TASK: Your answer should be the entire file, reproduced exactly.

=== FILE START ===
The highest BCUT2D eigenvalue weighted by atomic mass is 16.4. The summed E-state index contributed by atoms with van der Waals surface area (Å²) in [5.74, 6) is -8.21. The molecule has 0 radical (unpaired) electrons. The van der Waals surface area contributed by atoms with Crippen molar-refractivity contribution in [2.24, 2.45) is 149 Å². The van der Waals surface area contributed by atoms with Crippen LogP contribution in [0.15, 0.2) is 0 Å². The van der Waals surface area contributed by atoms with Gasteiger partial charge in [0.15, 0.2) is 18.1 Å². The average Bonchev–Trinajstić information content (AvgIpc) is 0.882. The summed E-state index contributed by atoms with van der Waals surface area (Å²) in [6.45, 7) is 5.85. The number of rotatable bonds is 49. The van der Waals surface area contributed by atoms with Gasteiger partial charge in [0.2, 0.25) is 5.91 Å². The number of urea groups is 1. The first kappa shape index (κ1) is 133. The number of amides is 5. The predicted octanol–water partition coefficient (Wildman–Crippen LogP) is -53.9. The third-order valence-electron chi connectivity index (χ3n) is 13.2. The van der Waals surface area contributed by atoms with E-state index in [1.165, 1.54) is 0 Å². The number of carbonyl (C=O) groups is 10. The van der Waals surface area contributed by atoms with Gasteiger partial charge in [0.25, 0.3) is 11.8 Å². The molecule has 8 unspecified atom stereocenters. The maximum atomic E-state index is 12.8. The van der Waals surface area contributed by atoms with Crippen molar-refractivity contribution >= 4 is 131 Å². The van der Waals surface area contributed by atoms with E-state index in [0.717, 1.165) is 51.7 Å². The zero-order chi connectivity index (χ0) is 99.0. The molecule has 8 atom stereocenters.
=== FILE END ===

The highest BCUT2D eigenvalue weighted by atomic mass is 16.4. The summed E-state index contributed by atoms with van der Waals surface area (Å²) in [5.74, 6) is -8.21. The molecule has 0 radical (unpaired) electrons. The van der Waals surface area contributed by atoms with Crippen molar-refractivity contribution in [2.24, 2.45) is 149 Å². The van der Waals surface area contributed by atoms with Crippen LogP contribution in [0.15, 0.2) is 0 Å². The van der Waals surface area contributed by atoms with Gasteiger partial charge in [0.15, 0.2) is 18.1 Å². The average Bonchev–Trinajstić information content (AvgIpc) is 0.882. The summed E-state index contributed by atoms with van der Waals surface area (Å²) in [6.45, 7) is 5.85. The number of rotatable bonds is 49. The van der Waals surface area contributed by atoms with Gasteiger partial charge in [0.2, 0.25) is 5.91 Å². The number of urea groups is 1. The first kappa shape index (κ1) is 133. The number of amides is 5. The predicted octanol–water partition coefficient (Wildman–Crippen LogP) is -53.9. The third-order valence-electron chi connectivity index (χ3n) is 13.2. The van der Waals surface area contributed by atoms with E-state index in [1.165, 1.54) is 0 Å². The number of carbonyl (C=O) groups is 10. The van der Waals surface area contributed by atoms with Gasteiger partial charge in [0.25, 0.3) is 11.8 Å². The molecule has 8 unspecified atom stereocenters. The maximum atomic E-state index is 12.8. The van der Waals surface area contributed by atoms with Crippen molar-refractivity contribution >= 4 is 131 Å². The van der Waals surface area contributed by atoms with E-state index in [0.717, 1.165) is 51.7 Å². The zero-order chi connectivity index (χ0) is 99.0. The molecule has 8 atom stereocenters.